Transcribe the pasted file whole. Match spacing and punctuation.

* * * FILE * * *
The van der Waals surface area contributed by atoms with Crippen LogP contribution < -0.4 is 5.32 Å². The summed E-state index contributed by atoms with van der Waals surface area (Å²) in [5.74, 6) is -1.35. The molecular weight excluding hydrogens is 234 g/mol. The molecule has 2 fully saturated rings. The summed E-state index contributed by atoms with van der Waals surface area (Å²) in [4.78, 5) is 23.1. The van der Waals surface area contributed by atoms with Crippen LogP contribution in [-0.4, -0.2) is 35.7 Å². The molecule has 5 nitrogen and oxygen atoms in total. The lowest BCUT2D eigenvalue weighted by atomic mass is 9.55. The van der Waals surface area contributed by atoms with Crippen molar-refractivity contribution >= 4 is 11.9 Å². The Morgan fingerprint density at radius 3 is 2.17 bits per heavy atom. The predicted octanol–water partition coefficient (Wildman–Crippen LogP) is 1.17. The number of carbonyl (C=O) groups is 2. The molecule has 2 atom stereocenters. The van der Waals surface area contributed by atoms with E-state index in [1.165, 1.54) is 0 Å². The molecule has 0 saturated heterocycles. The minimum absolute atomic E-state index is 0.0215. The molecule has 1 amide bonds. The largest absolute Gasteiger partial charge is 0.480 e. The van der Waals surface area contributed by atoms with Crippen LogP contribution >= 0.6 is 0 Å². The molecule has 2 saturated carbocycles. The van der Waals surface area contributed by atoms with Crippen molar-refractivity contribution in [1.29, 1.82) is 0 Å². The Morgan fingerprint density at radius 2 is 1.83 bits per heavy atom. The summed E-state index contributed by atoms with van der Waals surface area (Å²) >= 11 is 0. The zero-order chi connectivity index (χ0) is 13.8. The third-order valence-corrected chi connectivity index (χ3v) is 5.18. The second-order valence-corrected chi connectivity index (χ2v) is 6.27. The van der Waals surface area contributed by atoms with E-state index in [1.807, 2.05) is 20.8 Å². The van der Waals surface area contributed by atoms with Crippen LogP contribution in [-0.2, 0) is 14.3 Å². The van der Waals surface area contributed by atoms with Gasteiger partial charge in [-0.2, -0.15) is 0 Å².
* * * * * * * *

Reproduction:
The van der Waals surface area contributed by atoms with Crippen LogP contribution < -0.4 is 5.32 Å². The summed E-state index contributed by atoms with van der Waals surface area (Å²) in [5.74, 6) is -1.35. The molecular weight excluding hydrogens is 234 g/mol. The molecule has 2 fully saturated rings. The summed E-state index contributed by atoms with van der Waals surface area (Å²) in [4.78, 5) is 23.1. The van der Waals surface area contributed by atoms with Crippen LogP contribution in [-0.4, -0.2) is 35.7 Å². The molecule has 5 nitrogen and oxygen atoms in total. The lowest BCUT2D eigenvalue weighted by atomic mass is 9.55. The van der Waals surface area contributed by atoms with Crippen molar-refractivity contribution >= 4 is 11.9 Å². The Morgan fingerprint density at radius 3 is 2.17 bits per heavy atom. The predicted octanol–water partition coefficient (Wildman–Crippen LogP) is 1.17. The number of carbonyl (C=O) groups is 2. The molecule has 2 atom stereocenters. The van der Waals surface area contributed by atoms with E-state index in [1.165, 1.54) is 0 Å². The molecule has 0 saturated heterocycles. The minimum absolute atomic E-state index is 0.0215. The molecule has 1 amide bonds. The largest absolute Gasteiger partial charge is 0.480 e. The van der Waals surface area contributed by atoms with Crippen LogP contribution >= 0.6 is 0 Å². The molecule has 2 saturated carbocycles. The van der Waals surface area contributed by atoms with Crippen molar-refractivity contribution in [1.29, 1.82) is 0 Å². The Morgan fingerprint density at radius 2 is 1.83 bits per heavy atom. The summed E-state index contributed by atoms with van der Waals surface area (Å²) >= 11 is 0. The zero-order chi connectivity index (χ0) is 13.8. The third-order valence-corrected chi connectivity index (χ3v) is 5.18. The second-order valence-corrected chi connectivity index (χ2v) is 6.27. The van der Waals surface area contributed by atoms with E-state index in [1.807, 2.05) is 20.8 Å². The van der Waals surface area contributed by atoms with Crippen LogP contribution in [-0.2, 0) is 14.3 Å². The van der Waals surface area contributed by atoms with Gasteiger partial charge in [-0.2, -0.15) is 0 Å².